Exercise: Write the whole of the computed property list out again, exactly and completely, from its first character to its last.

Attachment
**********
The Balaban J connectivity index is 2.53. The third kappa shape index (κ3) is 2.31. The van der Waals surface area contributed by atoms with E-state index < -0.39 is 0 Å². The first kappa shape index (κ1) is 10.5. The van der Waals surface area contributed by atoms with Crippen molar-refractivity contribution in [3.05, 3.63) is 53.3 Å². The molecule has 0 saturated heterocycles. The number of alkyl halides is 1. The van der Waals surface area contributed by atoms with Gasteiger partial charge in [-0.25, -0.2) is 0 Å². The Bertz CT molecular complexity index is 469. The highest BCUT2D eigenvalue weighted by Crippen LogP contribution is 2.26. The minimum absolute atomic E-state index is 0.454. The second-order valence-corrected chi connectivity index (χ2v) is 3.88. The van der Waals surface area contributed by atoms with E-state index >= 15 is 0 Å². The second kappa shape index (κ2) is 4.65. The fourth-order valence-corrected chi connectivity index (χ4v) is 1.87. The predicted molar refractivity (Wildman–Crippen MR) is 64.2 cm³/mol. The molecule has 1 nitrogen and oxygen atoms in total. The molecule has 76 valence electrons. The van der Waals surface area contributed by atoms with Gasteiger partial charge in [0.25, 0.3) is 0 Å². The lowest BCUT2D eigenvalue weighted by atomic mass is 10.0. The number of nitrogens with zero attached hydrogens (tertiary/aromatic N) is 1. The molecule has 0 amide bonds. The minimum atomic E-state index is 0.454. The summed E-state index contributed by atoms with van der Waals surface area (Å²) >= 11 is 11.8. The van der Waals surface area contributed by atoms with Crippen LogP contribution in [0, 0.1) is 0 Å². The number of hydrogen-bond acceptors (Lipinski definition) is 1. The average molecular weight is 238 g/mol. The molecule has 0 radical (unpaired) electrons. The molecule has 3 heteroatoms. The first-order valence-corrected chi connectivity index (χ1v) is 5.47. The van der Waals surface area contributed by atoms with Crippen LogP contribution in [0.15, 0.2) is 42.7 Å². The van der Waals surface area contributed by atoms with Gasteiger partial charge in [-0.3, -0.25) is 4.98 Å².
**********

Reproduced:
The Balaban J connectivity index is 2.53. The third kappa shape index (κ3) is 2.31. The van der Waals surface area contributed by atoms with E-state index < -0.39 is 0 Å². The first kappa shape index (κ1) is 10.5. The van der Waals surface area contributed by atoms with Crippen molar-refractivity contribution in [3.05, 3.63) is 53.3 Å². The molecule has 0 saturated heterocycles. The number of alkyl halides is 1. The van der Waals surface area contributed by atoms with Gasteiger partial charge in [-0.25, -0.2) is 0 Å². The Bertz CT molecular complexity index is 469. The highest BCUT2D eigenvalue weighted by Crippen LogP contribution is 2.26. The minimum absolute atomic E-state index is 0.454. The second-order valence-corrected chi connectivity index (χ2v) is 3.88. The van der Waals surface area contributed by atoms with E-state index >= 15 is 0 Å². The second kappa shape index (κ2) is 4.65. The fourth-order valence-corrected chi connectivity index (χ4v) is 1.87. The predicted molar refractivity (Wildman–Crippen MR) is 64.2 cm³/mol. The molecule has 1 nitrogen and oxygen atoms in total. The molecule has 76 valence electrons. The van der Waals surface area contributed by atoms with Gasteiger partial charge in [0.25, 0.3) is 0 Å². The lowest BCUT2D eigenvalue weighted by atomic mass is 10.0. The number of nitrogens with zero attached hydrogens (tertiary/aromatic N) is 1. The molecule has 0 amide bonds. The minimum atomic E-state index is 0.454. The summed E-state index contributed by atoms with van der Waals surface area (Å²) >= 11 is 11.8. The van der Waals surface area contributed by atoms with Crippen LogP contribution in [0, 0.1) is 0 Å². The number of hydrogen-bond acceptors (Lipinski definition) is 1. The average molecular weight is 238 g/mol. The molecule has 0 radical (unpaired) electrons. The molecule has 3 heteroatoms. The first-order valence-corrected chi connectivity index (χ1v) is 5.47. The van der Waals surface area contributed by atoms with Crippen LogP contribution in [0.15, 0.2) is 42.7 Å². The van der Waals surface area contributed by atoms with Gasteiger partial charge in [-0.3, -0.25) is 4.98 Å².